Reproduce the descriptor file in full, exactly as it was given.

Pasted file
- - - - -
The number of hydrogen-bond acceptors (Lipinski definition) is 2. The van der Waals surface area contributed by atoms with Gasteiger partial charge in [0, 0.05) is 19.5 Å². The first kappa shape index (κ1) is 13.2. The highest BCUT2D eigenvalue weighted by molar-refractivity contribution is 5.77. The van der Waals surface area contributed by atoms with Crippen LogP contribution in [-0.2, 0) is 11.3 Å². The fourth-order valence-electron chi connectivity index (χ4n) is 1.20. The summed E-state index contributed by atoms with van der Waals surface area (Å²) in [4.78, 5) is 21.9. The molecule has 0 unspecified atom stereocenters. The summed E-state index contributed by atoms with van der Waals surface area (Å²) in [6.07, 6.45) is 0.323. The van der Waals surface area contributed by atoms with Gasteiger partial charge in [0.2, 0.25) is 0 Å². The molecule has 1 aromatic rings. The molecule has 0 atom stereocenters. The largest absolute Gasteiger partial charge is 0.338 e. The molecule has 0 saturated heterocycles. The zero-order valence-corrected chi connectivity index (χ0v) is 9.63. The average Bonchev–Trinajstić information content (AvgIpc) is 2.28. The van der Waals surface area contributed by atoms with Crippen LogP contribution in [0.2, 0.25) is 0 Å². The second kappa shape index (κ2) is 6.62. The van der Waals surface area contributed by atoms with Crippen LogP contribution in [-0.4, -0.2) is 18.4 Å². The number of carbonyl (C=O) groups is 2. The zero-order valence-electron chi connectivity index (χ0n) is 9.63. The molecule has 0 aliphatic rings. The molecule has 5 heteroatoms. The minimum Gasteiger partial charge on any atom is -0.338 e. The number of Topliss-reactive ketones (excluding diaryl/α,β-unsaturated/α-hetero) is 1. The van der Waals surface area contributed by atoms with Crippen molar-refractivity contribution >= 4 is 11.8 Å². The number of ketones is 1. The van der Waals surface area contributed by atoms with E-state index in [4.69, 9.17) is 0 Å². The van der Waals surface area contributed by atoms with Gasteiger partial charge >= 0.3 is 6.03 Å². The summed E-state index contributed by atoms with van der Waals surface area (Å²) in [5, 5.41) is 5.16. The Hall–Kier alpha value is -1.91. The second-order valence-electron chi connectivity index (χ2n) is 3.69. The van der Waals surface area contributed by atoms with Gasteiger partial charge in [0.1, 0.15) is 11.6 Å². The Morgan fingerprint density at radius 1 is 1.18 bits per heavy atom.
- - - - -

The number of hydrogen-bond acceptors (Lipinski definition) is 2. The van der Waals surface area contributed by atoms with Gasteiger partial charge in [0, 0.05) is 19.5 Å². The first kappa shape index (κ1) is 13.2. The highest BCUT2D eigenvalue weighted by molar-refractivity contribution is 5.77. The van der Waals surface area contributed by atoms with Crippen LogP contribution in [-0.2, 0) is 11.3 Å². The fourth-order valence-electron chi connectivity index (χ4n) is 1.20. The summed E-state index contributed by atoms with van der Waals surface area (Å²) in [4.78, 5) is 21.9. The molecule has 0 unspecified atom stereocenters. The summed E-state index contributed by atoms with van der Waals surface area (Å²) in [6.07, 6.45) is 0.323. The van der Waals surface area contributed by atoms with Gasteiger partial charge in [0.2, 0.25) is 0 Å². The molecule has 1 aromatic rings. The molecule has 0 atom stereocenters. The largest absolute Gasteiger partial charge is 0.338 e. The molecule has 0 saturated heterocycles. The zero-order valence-corrected chi connectivity index (χ0v) is 9.63. The average Bonchev–Trinajstić information content (AvgIpc) is 2.28. The van der Waals surface area contributed by atoms with Crippen LogP contribution in [0.2, 0.25) is 0 Å². The second kappa shape index (κ2) is 6.62. The van der Waals surface area contributed by atoms with Crippen LogP contribution in [-0.4, -0.2) is 18.4 Å². The number of carbonyl (C=O) groups is 2. The zero-order valence-electron chi connectivity index (χ0n) is 9.63. The molecule has 0 aliphatic rings. The molecule has 5 heteroatoms. The minimum Gasteiger partial charge on any atom is -0.338 e. The number of Topliss-reactive ketones (excluding diaryl/α,β-unsaturated/α-hetero) is 1. The van der Waals surface area contributed by atoms with Crippen molar-refractivity contribution >= 4 is 11.8 Å². The number of ketones is 1. The van der Waals surface area contributed by atoms with E-state index in [4.69, 9.17) is 0 Å². The van der Waals surface area contributed by atoms with Gasteiger partial charge >= 0.3 is 6.03 Å². The summed E-state index contributed by atoms with van der Waals surface area (Å²) in [5, 5.41) is 5.16. The Hall–Kier alpha value is -1.91. The second-order valence-electron chi connectivity index (χ2n) is 3.69. The van der Waals surface area contributed by atoms with Gasteiger partial charge in [0.1, 0.15) is 11.6 Å². The Morgan fingerprint density at radius 1 is 1.18 bits per heavy atom.